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Match Group has partnered with the largest anti-sexual violence group in the US to assess how the company handles reports of sexual assault on its online dating platforms, the company announced Monday.
The Rape, Abuse & Incest National Network (RAINN) will “conduct a comprehensive review of sexual misconduct reporting, moderation, and response across Match Group’s dating platforms and to work together to improve current safety systems and tools,” according to the press release. Axios first reported the partnership.
RAINN will audit Match Group’s policies and business practices around reporting and preventing instances of sexual violence on the company’s dating apps, from Tinder to Hinge to Plenty of Fish. The partnership will continue into 2021, and potential updates recommended by the organization could roll out “shortly after.”
As Axios notes, the partnership comes shortly after ex-police officer and former Uber safety executive Tracey Breeden joined Match Group as the organization’s first ever head of safety.
“By working together with courageous, thought-leading organizations like RAINN, we will up level safety processes and strengthen our responses for survivors of sexual assault,” Breedan said in the press release.
RAINN CEO Scott Berkowitz said in the release that “sexual violence, unfortunately, is pervasive throughout our society, and dating platforms are not immune. We’re glad to see that Match Group is focused on prioritizing safety, and we look forward to partnering with them to innovate approaches to these challenges and strengthen support for survivors.”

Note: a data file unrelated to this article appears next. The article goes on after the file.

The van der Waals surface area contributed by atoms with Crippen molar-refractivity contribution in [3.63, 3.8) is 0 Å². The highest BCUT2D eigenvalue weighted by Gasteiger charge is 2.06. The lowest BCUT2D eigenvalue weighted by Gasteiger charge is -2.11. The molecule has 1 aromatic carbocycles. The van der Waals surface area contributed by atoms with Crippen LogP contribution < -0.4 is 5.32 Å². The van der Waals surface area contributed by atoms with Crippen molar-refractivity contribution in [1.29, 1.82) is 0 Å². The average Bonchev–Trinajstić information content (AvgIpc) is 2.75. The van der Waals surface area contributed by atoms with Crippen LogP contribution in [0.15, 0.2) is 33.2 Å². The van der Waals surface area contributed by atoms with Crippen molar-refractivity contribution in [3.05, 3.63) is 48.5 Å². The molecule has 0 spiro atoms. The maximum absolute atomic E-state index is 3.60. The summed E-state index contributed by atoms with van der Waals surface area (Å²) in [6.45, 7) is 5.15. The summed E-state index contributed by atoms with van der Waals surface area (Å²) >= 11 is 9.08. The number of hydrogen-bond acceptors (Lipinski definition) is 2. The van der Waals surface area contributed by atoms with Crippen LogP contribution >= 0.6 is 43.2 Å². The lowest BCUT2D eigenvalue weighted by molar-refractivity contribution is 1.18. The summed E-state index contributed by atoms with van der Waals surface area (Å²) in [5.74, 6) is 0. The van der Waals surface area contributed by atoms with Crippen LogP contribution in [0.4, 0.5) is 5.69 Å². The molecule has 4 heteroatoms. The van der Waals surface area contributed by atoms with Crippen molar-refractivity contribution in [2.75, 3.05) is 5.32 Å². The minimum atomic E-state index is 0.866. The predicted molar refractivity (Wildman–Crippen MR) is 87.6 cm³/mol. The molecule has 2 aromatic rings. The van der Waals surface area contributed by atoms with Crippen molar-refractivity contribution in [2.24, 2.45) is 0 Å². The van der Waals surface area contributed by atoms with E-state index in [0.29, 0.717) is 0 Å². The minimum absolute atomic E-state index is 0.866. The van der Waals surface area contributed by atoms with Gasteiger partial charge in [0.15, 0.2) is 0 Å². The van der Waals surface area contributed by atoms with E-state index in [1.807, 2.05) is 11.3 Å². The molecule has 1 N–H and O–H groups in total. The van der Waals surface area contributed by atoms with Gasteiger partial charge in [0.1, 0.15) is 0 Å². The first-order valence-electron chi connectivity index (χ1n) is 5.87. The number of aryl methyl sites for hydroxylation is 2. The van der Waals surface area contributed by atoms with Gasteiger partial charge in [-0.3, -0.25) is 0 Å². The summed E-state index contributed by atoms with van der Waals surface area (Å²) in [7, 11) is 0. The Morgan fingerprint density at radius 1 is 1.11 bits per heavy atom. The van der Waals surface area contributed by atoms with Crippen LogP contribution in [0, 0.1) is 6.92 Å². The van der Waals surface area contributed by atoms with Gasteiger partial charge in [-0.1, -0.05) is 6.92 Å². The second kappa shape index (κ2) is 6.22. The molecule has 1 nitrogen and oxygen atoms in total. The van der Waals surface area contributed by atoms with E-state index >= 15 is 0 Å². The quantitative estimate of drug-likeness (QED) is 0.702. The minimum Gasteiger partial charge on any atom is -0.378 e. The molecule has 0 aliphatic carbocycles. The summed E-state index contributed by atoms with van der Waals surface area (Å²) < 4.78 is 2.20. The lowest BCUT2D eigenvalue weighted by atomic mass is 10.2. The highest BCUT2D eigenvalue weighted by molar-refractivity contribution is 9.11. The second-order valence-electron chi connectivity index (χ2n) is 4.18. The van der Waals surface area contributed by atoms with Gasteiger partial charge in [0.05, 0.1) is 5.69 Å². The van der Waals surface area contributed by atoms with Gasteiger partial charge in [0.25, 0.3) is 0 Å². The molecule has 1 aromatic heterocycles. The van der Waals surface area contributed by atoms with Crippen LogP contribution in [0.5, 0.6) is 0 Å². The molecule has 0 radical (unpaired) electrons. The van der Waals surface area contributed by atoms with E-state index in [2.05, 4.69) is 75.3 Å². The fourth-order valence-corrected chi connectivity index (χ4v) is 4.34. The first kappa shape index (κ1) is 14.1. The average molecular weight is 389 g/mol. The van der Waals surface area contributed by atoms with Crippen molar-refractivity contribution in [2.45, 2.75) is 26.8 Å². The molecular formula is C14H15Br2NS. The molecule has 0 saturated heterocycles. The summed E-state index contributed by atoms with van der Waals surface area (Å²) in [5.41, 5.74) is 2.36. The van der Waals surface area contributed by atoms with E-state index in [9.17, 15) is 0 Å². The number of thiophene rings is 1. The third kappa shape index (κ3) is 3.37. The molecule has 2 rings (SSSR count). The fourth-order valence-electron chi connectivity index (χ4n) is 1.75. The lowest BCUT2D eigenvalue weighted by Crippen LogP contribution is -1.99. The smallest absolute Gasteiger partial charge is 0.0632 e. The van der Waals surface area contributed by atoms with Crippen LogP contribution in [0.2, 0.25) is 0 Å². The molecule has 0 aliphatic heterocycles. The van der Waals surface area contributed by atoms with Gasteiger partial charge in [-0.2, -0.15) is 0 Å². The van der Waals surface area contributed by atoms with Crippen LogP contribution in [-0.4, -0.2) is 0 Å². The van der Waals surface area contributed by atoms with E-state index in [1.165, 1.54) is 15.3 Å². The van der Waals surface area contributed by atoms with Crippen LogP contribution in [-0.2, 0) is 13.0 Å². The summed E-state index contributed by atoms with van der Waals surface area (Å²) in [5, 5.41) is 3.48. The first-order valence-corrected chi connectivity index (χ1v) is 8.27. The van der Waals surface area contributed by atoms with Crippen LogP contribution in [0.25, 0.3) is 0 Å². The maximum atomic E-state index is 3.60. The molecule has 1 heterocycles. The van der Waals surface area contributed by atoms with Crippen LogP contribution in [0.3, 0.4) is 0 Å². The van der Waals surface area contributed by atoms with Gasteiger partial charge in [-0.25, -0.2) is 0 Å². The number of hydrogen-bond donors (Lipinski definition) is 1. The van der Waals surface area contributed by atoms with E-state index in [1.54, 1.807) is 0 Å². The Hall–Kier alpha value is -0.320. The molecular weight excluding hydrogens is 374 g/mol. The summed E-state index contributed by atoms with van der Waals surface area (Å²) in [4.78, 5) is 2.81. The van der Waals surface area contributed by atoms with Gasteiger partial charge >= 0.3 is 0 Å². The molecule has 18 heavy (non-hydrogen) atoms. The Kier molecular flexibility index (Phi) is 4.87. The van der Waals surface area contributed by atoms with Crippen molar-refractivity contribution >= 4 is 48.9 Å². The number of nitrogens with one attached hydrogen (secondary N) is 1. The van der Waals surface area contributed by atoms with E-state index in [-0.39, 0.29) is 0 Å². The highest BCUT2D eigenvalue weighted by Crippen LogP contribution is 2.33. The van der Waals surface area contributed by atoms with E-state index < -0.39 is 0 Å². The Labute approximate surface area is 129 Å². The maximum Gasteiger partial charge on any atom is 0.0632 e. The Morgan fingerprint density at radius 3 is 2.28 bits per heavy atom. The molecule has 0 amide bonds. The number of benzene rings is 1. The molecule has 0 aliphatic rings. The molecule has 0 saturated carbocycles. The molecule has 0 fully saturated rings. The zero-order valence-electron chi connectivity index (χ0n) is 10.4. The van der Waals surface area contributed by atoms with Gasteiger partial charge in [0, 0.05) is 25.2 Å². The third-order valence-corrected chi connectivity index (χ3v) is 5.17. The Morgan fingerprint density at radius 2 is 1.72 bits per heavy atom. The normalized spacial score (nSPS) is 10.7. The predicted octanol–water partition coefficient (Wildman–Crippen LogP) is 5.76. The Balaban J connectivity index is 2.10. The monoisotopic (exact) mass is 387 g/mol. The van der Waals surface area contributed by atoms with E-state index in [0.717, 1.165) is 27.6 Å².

More than 40 million Americans use online dating platforms, according to RAINN, which advises online users to exercise caution when connecting to others on these apps. RAINN recommends you avoid connecting with suspicious profiles without bios, to search for your potential date on social media, and to hold off of sharing personal information. It also advises that you meet your date in a public place and not to rely on them for transportation.
Tinder announced in January that it was adding a panic button for users to press for help in case of emergency, as well as a tool that verified photos online. Dating apps at-large do not conduct background checks on users.
Online dating platforms have seen a surge in subscribers and downloads during the pandemic as people flock to the apps in search of social connection. Some like Tinder added messages recommending safety precautions, like maintaining social distance from potential dates, and suggested virtual dating features. But as Business Insider’s Paige Leskin reported in May, scores of users across multiple platforms like Bumble have still encouraged matches to break the rules enforced during the pandemic and still meet for sex and dates.
Match Group — parent to OkCupid, Tinder, and nearly 40 other dating brands — reported better-than-expected Q3 earnings, and Hinge told MarketWatch in September that it expects its revenue to triple this year.
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